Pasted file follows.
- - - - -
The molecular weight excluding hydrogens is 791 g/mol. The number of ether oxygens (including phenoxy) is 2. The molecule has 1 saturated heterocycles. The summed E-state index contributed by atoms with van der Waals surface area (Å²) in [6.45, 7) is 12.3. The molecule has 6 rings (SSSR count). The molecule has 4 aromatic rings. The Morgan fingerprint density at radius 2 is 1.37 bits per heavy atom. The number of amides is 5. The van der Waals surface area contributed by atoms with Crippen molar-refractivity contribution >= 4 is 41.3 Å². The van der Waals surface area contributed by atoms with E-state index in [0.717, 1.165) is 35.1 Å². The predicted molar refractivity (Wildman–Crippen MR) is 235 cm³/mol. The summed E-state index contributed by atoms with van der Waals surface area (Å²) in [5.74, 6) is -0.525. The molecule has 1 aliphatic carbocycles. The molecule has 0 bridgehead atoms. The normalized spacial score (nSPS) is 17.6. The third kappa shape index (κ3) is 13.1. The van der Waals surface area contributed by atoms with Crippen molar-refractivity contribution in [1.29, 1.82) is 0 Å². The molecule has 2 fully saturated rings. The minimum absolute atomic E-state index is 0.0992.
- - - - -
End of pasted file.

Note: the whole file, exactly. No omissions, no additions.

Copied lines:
The molecular weight excluding hydrogens is 791 g/mol. The number of ether oxygens (including phenoxy) is 2. The molecule has 1 saturated heterocycles. The summed E-state index contributed by atoms with van der Waals surface area (Å²) in [6.45, 7) is 12.3. The molecule has 6 rings (SSSR count). The molecule has 4 aromatic rings. The Morgan fingerprint density at radius 2 is 1.37 bits per heavy atom. The number of amides is 5. The van der Waals surface area contributed by atoms with Crippen molar-refractivity contribution >= 4 is 41.3 Å². The van der Waals surface area contributed by atoms with E-state index in [0.717, 1.165) is 35.1 Å². The predicted molar refractivity (Wildman–Crippen MR) is 235 cm³/mol. The summed E-state index contributed by atoms with van der Waals surface area (Å²) in [5.74, 6) is -0.525. The molecule has 1 aliphatic carbocycles. The molecule has 0 bridgehead atoms. The normalized spacial score (nSPS) is 17.6. The third kappa shape index (κ3) is 13.1. The van der Waals surface area contributed by atoms with Crippen molar-refractivity contribution in [1.29, 1.82) is 0 Å². The molecule has 2 fully saturated rings. The minimum absolute atomic E-state index is 0.0992.